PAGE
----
The Very Best Diet for Dogs, According to Vets

The Very Best Diet for Dogs, According to Vets

You are what you eat isn't just a mantra for people. It goes for pooches, too. A high-quality diet, after all, is key to helping your dog live longer and healthier. Here are the facts you should know about choosing the best food for your dog with tips on storing and serving, too.

There isn't a one-size-fits-all diet for all dogs

Cute funny dogs eating dry food at homeAfrica Studio/Shutterstock

While some dogs do well on a plant-based diet, others don't. Same goes for meat-based diets. "The more decades I spend in veterinary medicine with an emphasis on nutrition, the more I'm convinced that diets for dogs are highly individualized and you have to pay attention to how your dog is doing on the diet you're feeding," says Ernie Ward, DVM in San Francisco and founder of the Association for Pet Obesity Prevention. If it's not working, switch, you'll know if you see these telltale signs your pup isn't feeling right.

Evaluate a diet for its nutrients, not its ingredients

The Golden Retriever eatingChendongshan/Shutterstock

Your personal food philosophy will most likely determine what you feed your dog. While some people might think a meat-based diet is best for their dog, others may believe a plant-based diet is. And that's OK, as long as you follow this rule: "Make sure whatever diet you choose is nutritionally adequate," Dr. Ward says, adding that there are very few commercial diets available in the United States that he takes issue with. The one exception? Raw diets, which he says may cause nutritional inadequacies in dogs.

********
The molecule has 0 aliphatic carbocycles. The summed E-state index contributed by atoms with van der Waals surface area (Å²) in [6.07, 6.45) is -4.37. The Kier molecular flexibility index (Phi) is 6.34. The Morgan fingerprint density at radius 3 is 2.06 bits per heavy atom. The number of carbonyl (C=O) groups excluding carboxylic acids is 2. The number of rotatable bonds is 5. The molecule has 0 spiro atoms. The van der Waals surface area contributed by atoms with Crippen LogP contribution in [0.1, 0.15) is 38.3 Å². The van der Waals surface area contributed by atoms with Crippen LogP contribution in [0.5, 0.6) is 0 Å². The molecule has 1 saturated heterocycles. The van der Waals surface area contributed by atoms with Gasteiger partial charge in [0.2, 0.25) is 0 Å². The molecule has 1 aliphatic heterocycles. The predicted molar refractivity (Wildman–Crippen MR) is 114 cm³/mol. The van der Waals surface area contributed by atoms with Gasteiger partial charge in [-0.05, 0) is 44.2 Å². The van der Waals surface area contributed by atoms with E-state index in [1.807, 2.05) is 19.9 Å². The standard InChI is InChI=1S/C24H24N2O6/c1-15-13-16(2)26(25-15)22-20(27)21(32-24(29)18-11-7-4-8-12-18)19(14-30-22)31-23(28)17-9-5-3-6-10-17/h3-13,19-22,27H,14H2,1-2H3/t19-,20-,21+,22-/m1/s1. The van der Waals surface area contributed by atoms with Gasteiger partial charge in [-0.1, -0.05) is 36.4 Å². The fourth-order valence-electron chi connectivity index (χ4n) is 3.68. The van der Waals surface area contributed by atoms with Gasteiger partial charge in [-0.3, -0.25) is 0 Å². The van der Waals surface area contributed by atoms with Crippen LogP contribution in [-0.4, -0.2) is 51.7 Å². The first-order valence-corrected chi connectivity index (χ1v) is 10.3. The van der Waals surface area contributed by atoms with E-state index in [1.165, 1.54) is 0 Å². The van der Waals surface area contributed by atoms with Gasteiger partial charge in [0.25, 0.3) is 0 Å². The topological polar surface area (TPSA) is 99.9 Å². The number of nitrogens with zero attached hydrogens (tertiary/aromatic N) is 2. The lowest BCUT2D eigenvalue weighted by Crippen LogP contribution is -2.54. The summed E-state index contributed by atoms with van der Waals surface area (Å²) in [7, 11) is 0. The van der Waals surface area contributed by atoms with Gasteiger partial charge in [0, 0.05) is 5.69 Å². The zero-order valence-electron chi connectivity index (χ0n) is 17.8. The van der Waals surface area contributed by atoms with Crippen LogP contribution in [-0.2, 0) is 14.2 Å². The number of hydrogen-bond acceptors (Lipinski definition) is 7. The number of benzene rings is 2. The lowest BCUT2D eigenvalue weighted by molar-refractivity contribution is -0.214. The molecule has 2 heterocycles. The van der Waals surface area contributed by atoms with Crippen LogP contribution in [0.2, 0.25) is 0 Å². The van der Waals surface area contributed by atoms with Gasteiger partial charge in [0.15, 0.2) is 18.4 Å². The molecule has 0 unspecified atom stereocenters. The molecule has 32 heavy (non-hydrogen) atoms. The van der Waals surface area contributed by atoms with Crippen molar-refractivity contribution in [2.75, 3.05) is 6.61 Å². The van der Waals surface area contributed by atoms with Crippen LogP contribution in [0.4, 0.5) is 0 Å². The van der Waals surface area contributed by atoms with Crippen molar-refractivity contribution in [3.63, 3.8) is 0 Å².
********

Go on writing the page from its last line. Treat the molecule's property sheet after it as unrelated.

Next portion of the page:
A compelling new reason to consider a plant-based diet for your dog

young Jack Russell Terrier dog near bag with organic herbs and vegetables on grey backgroundSimonVera/Shutterstock

Dogs (and cats) have a tremendous impact on the environment, so much that one study found that they're responsible for 25 to 30 percent of the environmental impact of meat-eating in this country. Because animal agriculture is responsible for up to 14.5 percent of total greenhouse gas emissions, it makes sense that switching dogs to a plant-based diet could help quell the effect.

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